The technical name for the operation is ulnar collateral ligament reconstruction, but most sports fans know it by its more familiar name, Tommy John surgery.
John was the Los Angeles Dodgers pitcher who underwent the then-radical procedure in 1974, in which a tendon from his right elbow was transplanted into the left elbow of his pitching arm.
For John, the surgery was an unqualified success. After a rehabilitation period of more than a year, he returned to the mound with the Dodgers in 1976 and went on to pitch through the 1989 season.
The surgery has extended the careers of hundreds of collegiate and professional athletes over the past three and a half decades, most of them baseball pitchers.
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And in the bullpen of the Hickory Crawdads resides a powerful young right-handed reliever who hopes his name can one day be added to the list of stars who have undergone the surgery and come back stronger than ever.
Matt Nevarez, who stands nearly 6 1/2 feet tall and weighs 220 pounds, looks like an unstoppable athlete, the power of his body exceeded only by the burning desire in his eyes.
After an outstanding high school career in San Fernando, Calif., Nevarez was selected in the 10th round of the 2005 free-agent draft by the Texas Rangers.
Assigned to the Texas affiliate in the Arizona Rookie League, Nevarez instantly looked like a good investment to the Rangers' organization as he posted a sparkling 1.61 ERA and struck out 24 batters in 28 innings.
In 2006, Nevarez reported to spring training with high hopes of advancing in the Texas organization. Instead, he found himself battling elbow pain for the entire season and managed to appear in only one game.
The young hurler hoped that a winter of rest would be the cure for the ailing elbow, and he went to spring training in 2007 with renewed confidence.
That confidence was shattered when, in his first spring appearance, he knew he had finally “blown out” the troublesome right elbow.
“The pain at first was not that bad,” he recalled. “But the next day, I could barely lift my arm. I knew what was wrong.”
Nevarez also knew that a ligament transplant was the only hope for continuing his baseball career. “It was tough,” he said. “It was a reality check. I didn't know if I would ever pitch again.”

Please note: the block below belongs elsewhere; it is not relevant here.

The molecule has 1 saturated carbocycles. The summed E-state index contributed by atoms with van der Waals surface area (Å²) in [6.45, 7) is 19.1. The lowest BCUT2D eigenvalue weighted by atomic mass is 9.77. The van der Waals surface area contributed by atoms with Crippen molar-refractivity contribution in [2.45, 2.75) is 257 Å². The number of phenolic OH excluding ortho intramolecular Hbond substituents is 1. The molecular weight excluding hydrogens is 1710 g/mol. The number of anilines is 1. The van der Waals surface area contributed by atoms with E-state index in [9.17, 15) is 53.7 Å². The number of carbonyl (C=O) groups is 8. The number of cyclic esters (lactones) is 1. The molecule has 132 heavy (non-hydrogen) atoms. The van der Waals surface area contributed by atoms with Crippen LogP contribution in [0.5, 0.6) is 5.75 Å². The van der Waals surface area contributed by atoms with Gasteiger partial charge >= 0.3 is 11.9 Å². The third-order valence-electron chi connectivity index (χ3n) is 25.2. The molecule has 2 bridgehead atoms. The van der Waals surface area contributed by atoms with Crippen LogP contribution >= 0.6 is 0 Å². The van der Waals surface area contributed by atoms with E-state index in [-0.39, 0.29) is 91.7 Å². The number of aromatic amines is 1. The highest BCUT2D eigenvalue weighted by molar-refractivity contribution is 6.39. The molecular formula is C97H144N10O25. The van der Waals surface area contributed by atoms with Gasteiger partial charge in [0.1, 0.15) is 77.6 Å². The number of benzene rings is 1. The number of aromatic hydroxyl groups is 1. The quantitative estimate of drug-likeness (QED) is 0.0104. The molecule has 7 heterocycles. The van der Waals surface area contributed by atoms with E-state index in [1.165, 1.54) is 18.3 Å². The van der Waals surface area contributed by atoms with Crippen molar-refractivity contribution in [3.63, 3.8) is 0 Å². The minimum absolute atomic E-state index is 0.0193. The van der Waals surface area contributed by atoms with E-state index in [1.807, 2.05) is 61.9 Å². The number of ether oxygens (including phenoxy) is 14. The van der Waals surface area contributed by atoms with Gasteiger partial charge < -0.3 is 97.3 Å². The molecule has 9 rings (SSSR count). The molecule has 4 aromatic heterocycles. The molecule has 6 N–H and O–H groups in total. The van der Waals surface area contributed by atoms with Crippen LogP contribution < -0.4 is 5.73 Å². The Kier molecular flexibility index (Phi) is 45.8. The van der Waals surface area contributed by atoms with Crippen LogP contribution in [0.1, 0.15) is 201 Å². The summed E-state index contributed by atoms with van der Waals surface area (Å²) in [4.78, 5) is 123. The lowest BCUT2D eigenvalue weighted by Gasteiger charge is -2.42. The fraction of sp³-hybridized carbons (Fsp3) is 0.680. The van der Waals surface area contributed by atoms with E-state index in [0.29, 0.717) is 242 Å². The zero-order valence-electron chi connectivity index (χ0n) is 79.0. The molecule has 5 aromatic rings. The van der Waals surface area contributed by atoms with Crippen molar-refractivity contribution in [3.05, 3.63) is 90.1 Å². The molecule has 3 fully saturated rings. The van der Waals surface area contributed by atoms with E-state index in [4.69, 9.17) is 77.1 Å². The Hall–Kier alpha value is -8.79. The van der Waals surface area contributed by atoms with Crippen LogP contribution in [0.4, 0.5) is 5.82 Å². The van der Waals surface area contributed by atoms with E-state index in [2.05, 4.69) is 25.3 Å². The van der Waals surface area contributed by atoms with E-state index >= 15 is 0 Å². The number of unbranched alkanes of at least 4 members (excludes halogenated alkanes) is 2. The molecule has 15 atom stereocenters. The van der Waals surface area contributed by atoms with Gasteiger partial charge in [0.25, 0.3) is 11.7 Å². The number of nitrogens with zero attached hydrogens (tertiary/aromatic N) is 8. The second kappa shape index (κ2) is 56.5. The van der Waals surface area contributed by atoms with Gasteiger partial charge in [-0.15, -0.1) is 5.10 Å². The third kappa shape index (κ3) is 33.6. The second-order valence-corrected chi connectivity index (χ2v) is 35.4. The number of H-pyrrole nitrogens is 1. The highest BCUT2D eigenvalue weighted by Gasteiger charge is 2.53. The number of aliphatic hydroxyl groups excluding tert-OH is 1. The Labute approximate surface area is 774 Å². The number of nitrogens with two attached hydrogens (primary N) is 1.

In the surgery, a tendon was taken from Nevarez's left knee and placed in his right elbow. Nearly 15 months of grueling rehabilitation followed, during which he had to rebuild the strength in his pitching arm and his knee.
With his body restored, Nevarez returned to the mound for the Spokane Indians in June 2008, finding that it was his mind that troubled him now.
“That was the most nervous I have ever been,” he said. “It was more than nervous, really. It was absolutely nerve-wracking. You don't know how your arm will respond. You don't know if the pain will return. But it comes to a point where you just have to go out there and let loose.”
That 2008 campaign brought ups and downs, as the rehabilitation process does for almost all pitchers. Overall, however, the season was a good one, as Nevarez posted a 4-2 record and recorded 50 strikeouts in just 43 innings.
So far in 2009, it looks as if Nevarez is completely back from the surgery. He is the primary closer for an impressive Crawdads' pitching staff. As the end of May neared, his ERA was a minuscule 1.26, and he led the team with five saves. His strikeouts-to-walks ratio was an impressive 3-1.
So what are his goals for the remainder of 2009?
“I have only one goal,” he said, smiling. “Only one goal that matters. I want to stay healthy. I want to stay healthy and give it everything I've got.”
The 'Dads are home today against Hagerstown in a 3 p.m. contest. Home games against the Suns are also slated for 7 p.m. Monday and 11 a.m. Tuesday. ... After a brief road trip to Greensboro, the Crawdads play host to the Grasshoppers on Saturday, next Sunday and June 8. The first 1,000 kids through the gate on Saturday will receive a free replica bat. ... The 'Dads will face the Kannapolis Intimidators on June 9 and 10 before heading out on the road again. ... The three hitters who have carried the Crawdads through the first third of the season? Mike Bianucci, Erik Morrison, and David Paisano, all of whom were batting over .300 as June neared.